The Cornea Center of Excellence is dedicated to bringing together the world’s largest group of scientists and physicians to understand corneal biology, develop treatments for corneal conditions, and improve access to sight-saving treatments.
Image: Fuchs dystrophy specimen showing fragmented mitochondria in the corneal endothelium. Taken by: Anne-Sophie Benischke, PhD
Reza Dana, MD, MSc, MPH
Ula V. Jurkunas, MD
See a list of Cornea COE faculty
The cornea is the eye's most powerful structure for focusing light; it also protects the rest of the eye from injuries and microbial pathogens (such as bacteria, fungi, or viruses). However, the cornea itself is susceptible to infections, inflammation, injuries, and genetic conditions that can disrupt corneal function and cause vision loss.
According to the World Health Organization, corneal blindness is one of the leading causes of vision loss worldwide, and alleviating this global burden is dependent not only on elucidating disease mechanisms and improving therapeutic approaches, but also on increasing access to ophthalmic care.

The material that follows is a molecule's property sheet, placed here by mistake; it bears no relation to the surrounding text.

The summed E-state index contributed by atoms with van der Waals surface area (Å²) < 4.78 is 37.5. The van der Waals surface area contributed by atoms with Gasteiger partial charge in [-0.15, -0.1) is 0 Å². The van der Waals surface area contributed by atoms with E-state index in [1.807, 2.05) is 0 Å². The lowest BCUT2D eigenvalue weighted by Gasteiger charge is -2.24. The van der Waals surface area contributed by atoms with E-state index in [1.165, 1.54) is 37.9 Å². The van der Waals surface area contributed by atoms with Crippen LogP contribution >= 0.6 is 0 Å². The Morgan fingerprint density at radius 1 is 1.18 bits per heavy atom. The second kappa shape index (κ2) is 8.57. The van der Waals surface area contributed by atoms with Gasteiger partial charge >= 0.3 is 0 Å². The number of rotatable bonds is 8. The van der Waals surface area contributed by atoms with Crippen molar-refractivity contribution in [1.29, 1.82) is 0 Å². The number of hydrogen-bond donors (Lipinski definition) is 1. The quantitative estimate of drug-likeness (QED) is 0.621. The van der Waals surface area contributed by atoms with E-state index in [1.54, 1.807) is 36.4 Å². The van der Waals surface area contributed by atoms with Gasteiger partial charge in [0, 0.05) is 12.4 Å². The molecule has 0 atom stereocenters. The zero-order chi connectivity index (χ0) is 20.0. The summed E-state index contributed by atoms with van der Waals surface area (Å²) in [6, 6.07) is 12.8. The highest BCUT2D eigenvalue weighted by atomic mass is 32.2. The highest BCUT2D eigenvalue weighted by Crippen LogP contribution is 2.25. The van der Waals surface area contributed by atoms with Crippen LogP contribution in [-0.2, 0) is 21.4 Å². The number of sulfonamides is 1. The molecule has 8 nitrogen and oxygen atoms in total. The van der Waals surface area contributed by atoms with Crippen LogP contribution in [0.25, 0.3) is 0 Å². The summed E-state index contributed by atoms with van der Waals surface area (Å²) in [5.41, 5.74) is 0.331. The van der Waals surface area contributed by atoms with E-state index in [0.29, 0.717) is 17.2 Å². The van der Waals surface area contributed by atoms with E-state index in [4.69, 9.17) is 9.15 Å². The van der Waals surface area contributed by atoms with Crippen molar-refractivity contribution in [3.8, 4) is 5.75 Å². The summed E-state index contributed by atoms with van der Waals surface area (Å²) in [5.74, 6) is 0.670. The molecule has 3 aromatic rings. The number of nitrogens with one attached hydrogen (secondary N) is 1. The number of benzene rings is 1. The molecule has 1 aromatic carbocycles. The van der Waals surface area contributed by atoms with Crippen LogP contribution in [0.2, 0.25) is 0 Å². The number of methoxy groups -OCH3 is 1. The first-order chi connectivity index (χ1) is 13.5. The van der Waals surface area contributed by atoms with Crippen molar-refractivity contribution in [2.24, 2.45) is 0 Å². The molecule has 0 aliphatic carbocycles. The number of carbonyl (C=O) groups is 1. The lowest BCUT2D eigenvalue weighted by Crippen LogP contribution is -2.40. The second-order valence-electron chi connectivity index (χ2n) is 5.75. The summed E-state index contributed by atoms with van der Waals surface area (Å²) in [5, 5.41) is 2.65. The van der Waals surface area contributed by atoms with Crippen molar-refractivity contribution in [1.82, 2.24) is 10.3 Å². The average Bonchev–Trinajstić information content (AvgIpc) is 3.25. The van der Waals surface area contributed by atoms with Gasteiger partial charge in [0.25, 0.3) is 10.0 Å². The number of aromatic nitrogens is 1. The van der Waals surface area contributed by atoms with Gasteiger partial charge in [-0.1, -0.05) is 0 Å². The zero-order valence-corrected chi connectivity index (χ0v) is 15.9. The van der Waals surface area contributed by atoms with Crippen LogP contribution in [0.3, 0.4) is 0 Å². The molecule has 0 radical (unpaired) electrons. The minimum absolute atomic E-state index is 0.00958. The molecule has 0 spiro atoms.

Major Research Breakthroughs
In the last 20 years, our faculty have speaheaded many new innovations and advances in the field. Notably, they have:
- Identified molecular clues, including the role of oxidative stress, in the pathogenesis of Fuchs’ endothelial corneal dystrophy
- Identified the molecular and cellular immune basis of dry eye disease, including the role of interleukin-17
- Developed and optimized drug-eluting contact lenses
- Developed the “Lucia,” a novel corneal prosthesis, to help combat global corneal blindness
- Received FDA approval for novel method of cultivating corneal stem cells for ocular surface reconstruction
2020 Vision: Promising Areas For Future Research
Investigators are working to develop novel biomaterials for corneal replacement, regeneration, and management of corneal injuries.